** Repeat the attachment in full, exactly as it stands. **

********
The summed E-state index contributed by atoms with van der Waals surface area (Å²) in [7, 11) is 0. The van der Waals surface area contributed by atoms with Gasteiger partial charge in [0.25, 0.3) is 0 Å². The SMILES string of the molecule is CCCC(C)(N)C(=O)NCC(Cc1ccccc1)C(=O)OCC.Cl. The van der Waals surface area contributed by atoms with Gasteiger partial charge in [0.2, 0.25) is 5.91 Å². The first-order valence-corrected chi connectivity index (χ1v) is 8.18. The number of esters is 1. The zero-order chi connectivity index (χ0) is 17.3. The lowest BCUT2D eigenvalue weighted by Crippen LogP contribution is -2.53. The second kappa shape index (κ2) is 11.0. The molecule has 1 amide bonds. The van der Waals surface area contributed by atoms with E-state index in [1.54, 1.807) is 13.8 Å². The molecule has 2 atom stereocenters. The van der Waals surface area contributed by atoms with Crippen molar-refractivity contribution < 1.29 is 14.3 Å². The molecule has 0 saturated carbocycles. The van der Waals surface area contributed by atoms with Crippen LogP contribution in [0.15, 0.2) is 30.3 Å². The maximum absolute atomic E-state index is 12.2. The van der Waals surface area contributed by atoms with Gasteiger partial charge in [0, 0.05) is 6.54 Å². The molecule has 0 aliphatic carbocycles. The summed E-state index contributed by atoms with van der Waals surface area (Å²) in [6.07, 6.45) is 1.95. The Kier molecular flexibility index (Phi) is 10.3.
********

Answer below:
The summed E-state index contributed by atoms with van der Waals surface area (Å²) in [7, 11) is 0. The van der Waals surface area contributed by atoms with Gasteiger partial charge in [0.25, 0.3) is 0 Å². The SMILES string of the molecule is CCCC(C)(N)C(=O)NCC(Cc1ccccc1)C(=O)OCC.Cl. The van der Waals surface area contributed by atoms with Gasteiger partial charge in [0.2, 0.25) is 5.91 Å². The first-order valence-corrected chi connectivity index (χ1v) is 8.18. The number of esters is 1. The zero-order chi connectivity index (χ0) is 17.3. The lowest BCUT2D eigenvalue weighted by Crippen LogP contribution is -2.53. The second kappa shape index (κ2) is 11.0. The molecule has 1 amide bonds. The van der Waals surface area contributed by atoms with E-state index in [1.54, 1.807) is 13.8 Å². The molecule has 2 atom stereocenters. The van der Waals surface area contributed by atoms with Crippen molar-refractivity contribution < 1.29 is 14.3 Å². The molecule has 0 saturated carbocycles. The van der Waals surface area contributed by atoms with Crippen LogP contribution in [0.15, 0.2) is 30.3 Å². The maximum absolute atomic E-state index is 12.2. The van der Waals surface area contributed by atoms with Gasteiger partial charge in [0, 0.05) is 6.54 Å². The molecule has 0 aliphatic carbocycles. The summed E-state index contributed by atoms with van der Waals surface area (Å²) in [6.07, 6.45) is 1.95. The Kier molecular flexibility index (Phi) is 10.3.